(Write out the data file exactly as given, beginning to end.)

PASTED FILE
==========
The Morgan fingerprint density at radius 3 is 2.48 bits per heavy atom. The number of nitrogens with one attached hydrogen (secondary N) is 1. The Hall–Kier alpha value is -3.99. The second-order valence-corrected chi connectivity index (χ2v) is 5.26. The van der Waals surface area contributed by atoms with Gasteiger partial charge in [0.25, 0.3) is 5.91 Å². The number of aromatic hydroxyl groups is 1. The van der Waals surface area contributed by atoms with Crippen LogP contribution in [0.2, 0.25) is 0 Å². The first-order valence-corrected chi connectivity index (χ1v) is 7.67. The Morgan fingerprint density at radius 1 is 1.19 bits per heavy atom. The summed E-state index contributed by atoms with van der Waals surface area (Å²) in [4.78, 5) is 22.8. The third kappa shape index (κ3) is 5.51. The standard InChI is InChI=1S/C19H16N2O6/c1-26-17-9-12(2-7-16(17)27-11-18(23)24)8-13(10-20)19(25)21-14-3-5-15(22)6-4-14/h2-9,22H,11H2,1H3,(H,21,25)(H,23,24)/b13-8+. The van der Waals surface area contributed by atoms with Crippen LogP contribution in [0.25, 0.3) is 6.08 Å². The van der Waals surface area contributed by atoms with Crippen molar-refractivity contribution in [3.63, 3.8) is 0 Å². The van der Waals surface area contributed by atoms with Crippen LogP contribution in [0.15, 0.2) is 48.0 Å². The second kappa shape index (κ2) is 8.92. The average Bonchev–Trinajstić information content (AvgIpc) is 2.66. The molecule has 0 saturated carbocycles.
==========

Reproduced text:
The Morgan fingerprint density at radius 3 is 2.48 bits per heavy atom. The number of nitrogens with one attached hydrogen (secondary N) is 1. The Hall–Kier alpha value is -3.99. The second-order valence-corrected chi connectivity index (χ2v) is 5.26. The van der Waals surface area contributed by atoms with Gasteiger partial charge in [0.25, 0.3) is 5.91 Å². The number of aromatic hydroxyl groups is 1. The van der Waals surface area contributed by atoms with Crippen LogP contribution in [0.2, 0.25) is 0 Å². The first-order valence-corrected chi connectivity index (χ1v) is 7.67. The Morgan fingerprint density at radius 1 is 1.19 bits per heavy atom. The summed E-state index contributed by atoms with van der Waals surface area (Å²) in [4.78, 5) is 22.8. The third kappa shape index (κ3) is 5.51. The standard InChI is InChI=1S/C19H16N2O6/c1-26-17-9-12(2-7-16(17)27-11-18(23)24)8-13(10-20)19(25)21-14-3-5-15(22)6-4-14/h2-9,22H,11H2,1H3,(H,21,25)(H,23,24)/b13-8+. The van der Waals surface area contributed by atoms with Crippen LogP contribution in [0.25, 0.3) is 6.08 Å². The van der Waals surface area contributed by atoms with Crippen molar-refractivity contribution in [3.63, 3.8) is 0 Å². The van der Waals surface area contributed by atoms with Crippen LogP contribution in [0.15, 0.2) is 48.0 Å². The second kappa shape index (κ2) is 8.92. The average Bonchev–Trinajstić information content (AvgIpc) is 2.66. The molecule has 0 saturated carbocycles.